The antics of Piccolo Theatre’s “Servant of Two Masters” entertain audiences at the Evanston Arts Depot. The cast improvises from Carlo Godoni’s original script. Photo courtesy of Piccolo Theatre

For the final production of its 10th season, Piccolo Theatre chose Carlo Goldoni’s centuries-old “Servant of Two Masters,” a play whose Commedia dell’ Arte style is right in the Piccolo’s wheelhouse.

While playwright Goldoni’s disdain for actors’ taking too many liberties with his “Servant…” led to the demise of the improvisational elements of northern Italy’s commedia tradition for roughly 200 years, theatre companies such as the Piccolo still produce the play with the old traditions in mind and improvisations by the actors at the forefront – playwrights be damned.

Improvisation in commedia does not mean a bunch of actors winging it on stage night after night. Rather, a large, well-trained ensemble versed in the style ensures a fresh performance each time, while sticking to a thoroughly outlined plot, stock of characters, masked performances and definitive themes – such as, in this case, the separation of classes.

The convoluted plot entails the servant Truffaldino (Omen Sade, an acrobatic and energetic newcomer to the Piccolo) finding himself on the deceitful side of things (something often reserved for members of the upper class) when he offers his services to Beatrice (Denita Linnertz), pretending to be her slain brother. He does this to collect on a debt owed to him (ah, there’s the elite deceit) by Pantalone (Kevin Lucero Less), upending an already accepted marriage proposal from Silvio (Glenn Proud) to Pantalone’s daughter, Clarice (Deborah Craft).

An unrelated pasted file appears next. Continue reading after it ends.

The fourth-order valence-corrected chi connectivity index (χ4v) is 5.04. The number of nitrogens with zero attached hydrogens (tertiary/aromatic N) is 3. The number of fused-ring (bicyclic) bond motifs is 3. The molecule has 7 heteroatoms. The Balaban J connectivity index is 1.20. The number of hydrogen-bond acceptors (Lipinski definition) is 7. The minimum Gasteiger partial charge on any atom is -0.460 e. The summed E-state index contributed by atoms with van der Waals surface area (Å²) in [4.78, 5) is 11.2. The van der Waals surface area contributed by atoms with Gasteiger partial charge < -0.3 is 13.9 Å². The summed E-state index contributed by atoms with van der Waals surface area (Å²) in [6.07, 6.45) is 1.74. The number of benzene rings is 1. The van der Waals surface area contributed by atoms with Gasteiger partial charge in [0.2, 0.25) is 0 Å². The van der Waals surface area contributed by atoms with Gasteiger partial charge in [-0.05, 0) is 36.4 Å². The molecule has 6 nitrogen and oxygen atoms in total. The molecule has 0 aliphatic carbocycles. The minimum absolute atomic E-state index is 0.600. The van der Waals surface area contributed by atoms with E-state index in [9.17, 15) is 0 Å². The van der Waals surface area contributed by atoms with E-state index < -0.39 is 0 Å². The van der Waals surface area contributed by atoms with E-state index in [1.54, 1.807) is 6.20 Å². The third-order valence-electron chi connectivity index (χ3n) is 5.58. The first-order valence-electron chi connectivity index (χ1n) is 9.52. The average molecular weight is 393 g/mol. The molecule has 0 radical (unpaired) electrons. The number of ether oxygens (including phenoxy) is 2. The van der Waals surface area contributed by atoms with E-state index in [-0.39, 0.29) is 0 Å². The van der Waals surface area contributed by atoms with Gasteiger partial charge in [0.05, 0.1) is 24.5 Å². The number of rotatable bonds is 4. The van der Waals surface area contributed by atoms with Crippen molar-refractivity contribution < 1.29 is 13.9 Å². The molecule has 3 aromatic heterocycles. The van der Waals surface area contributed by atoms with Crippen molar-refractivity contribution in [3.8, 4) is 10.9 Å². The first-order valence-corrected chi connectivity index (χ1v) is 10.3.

When Beatrice’s lover, who is also her brother’s murderer, Florindo (Tommy Venuti), shows up, Truffaldino winds up becoming his servant, creating a snowball of lies and confusion. The cast, including Piccolo regulars David W.M. Kelch, Vanessa Hughes, Nicole Keating, Ben Muller and Berner Taylor, serve up laughs written and created out of thin air, such as sitting in the lap of an audience member.

Director John Szostek (also Piccolo’s artistic director) has an uncanny ability to navigate lengthy, dialogue-heavy, action-packed plays, giving his actors the freedom to explore while reigning in the chaos just enough. The result is a kinetic exploration of the art of performance instead of a free-for-all melee.

Here, Mr. Szostek employs Foley sound effects and allows his sideline chorus to laugh at the action, commenting on a lighting miscue or an improvised line of dialogue that serves as a saucy double entendre, only to have their training validated with a flawless plate toss or aerial acrobatics involving Mr. Venuti and a dinner table. This successful venture is another testament to Mr. Szostek and his cast’s love of performance.

“Servant of Two Masters” runs through April 9 at the Evanston Arts Depot, 600 Main Street in Evanston. For tickets, call (847) 424-0089 or visit